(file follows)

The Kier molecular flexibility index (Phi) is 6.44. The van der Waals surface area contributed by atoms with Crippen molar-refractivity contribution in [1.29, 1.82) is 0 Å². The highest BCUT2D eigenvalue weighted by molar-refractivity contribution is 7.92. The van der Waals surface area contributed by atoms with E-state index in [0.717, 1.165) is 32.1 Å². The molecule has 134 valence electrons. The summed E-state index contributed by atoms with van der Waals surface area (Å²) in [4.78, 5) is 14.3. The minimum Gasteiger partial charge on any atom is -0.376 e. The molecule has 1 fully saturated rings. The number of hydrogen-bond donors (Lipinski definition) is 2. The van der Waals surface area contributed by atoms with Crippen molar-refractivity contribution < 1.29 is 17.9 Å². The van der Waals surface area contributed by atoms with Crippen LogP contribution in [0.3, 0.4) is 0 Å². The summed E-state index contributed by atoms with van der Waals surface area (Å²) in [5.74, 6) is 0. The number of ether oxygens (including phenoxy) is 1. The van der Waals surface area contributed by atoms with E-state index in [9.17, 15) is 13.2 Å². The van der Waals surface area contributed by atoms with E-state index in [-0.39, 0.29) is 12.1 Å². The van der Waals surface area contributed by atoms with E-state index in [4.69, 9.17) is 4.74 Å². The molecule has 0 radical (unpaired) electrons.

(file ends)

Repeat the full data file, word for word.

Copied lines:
The Kier molecular flexibility index (Phi) is 6.44. The van der Waals surface area contributed by atoms with Crippen molar-refractivity contribution in [1.29, 1.82) is 0 Å². The highest BCUT2D eigenvalue weighted by molar-refractivity contribution is 7.92. The van der Waals surface area contributed by atoms with E-state index in [0.717, 1.165) is 32.1 Å². The molecule has 134 valence electrons. The summed E-state index contributed by atoms with van der Waals surface area (Å²) in [4.78, 5) is 14.3. The minimum Gasteiger partial charge on any atom is -0.376 e. The molecule has 1 fully saturated rings. The number of hydrogen-bond donors (Lipinski definition) is 2. The van der Waals surface area contributed by atoms with Crippen molar-refractivity contribution < 1.29 is 17.9 Å². The van der Waals surface area contributed by atoms with Crippen LogP contribution in [0.3, 0.4) is 0 Å². The summed E-state index contributed by atoms with van der Waals surface area (Å²) in [5.74, 6) is 0. The number of ether oxygens (including phenoxy) is 1. The van der Waals surface area contributed by atoms with E-state index in [9.17, 15) is 13.2 Å². The van der Waals surface area contributed by atoms with E-state index in [-0.39, 0.29) is 12.1 Å². The van der Waals surface area contributed by atoms with E-state index in [4.69, 9.17) is 4.74 Å². The molecule has 0 radical (unpaired) electrons.